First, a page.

Exploring China's consumer revolution over the past three decades, this book shows a continuing cycle leading to excess supply and disappointing demand, at the centre of which lies exaggerated expectations of China's new consumers.
Combining economic trends with the author’s anthropological background, China’s New Consumers details the livelihoods and lifestyles of China's new and evolving social categories who, divided by wealth, location and generation, have both benefited from and been disadvantaged by the past two decades of reform and rapid economic growth. Given that consumption is about so much more than shopping and spending, this book focuses on the perceptions, priorities and concerns of China's new consumers which are an essential part of any contemporary narrative about China's domestic market. Documenting the social consequences of several decades of rapid economic growth and the new interest in 'all-round' social development, China's New Consumers will be of value to students, entrepreneurs and a wide variety of readers who are interested in social trends and concerns in China today.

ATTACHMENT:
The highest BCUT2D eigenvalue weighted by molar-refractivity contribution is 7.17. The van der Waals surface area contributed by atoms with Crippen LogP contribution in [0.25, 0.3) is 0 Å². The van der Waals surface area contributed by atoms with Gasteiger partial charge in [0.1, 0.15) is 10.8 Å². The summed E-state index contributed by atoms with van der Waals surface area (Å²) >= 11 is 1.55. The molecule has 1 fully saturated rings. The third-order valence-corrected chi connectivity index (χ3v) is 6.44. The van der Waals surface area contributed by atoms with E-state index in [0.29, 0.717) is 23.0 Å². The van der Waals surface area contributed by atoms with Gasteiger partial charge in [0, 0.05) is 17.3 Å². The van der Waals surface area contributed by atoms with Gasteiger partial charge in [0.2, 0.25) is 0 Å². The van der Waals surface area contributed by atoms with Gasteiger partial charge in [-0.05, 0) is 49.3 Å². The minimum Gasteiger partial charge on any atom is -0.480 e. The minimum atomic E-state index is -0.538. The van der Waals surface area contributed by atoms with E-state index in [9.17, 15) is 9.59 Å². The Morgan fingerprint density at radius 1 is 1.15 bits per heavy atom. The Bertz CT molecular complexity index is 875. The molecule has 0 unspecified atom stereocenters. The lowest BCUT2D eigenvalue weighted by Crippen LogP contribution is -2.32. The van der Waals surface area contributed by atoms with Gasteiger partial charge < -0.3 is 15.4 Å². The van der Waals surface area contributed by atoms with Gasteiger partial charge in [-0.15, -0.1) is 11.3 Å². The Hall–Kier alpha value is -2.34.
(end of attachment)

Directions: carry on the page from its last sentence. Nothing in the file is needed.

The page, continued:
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Elisabeth Croll is Professor of Chinese Anthropology at the School of Oriental and African Studies, University of London. For the past thirty years, she has undertaken field studies and written widely on social development issues in contemporary China.
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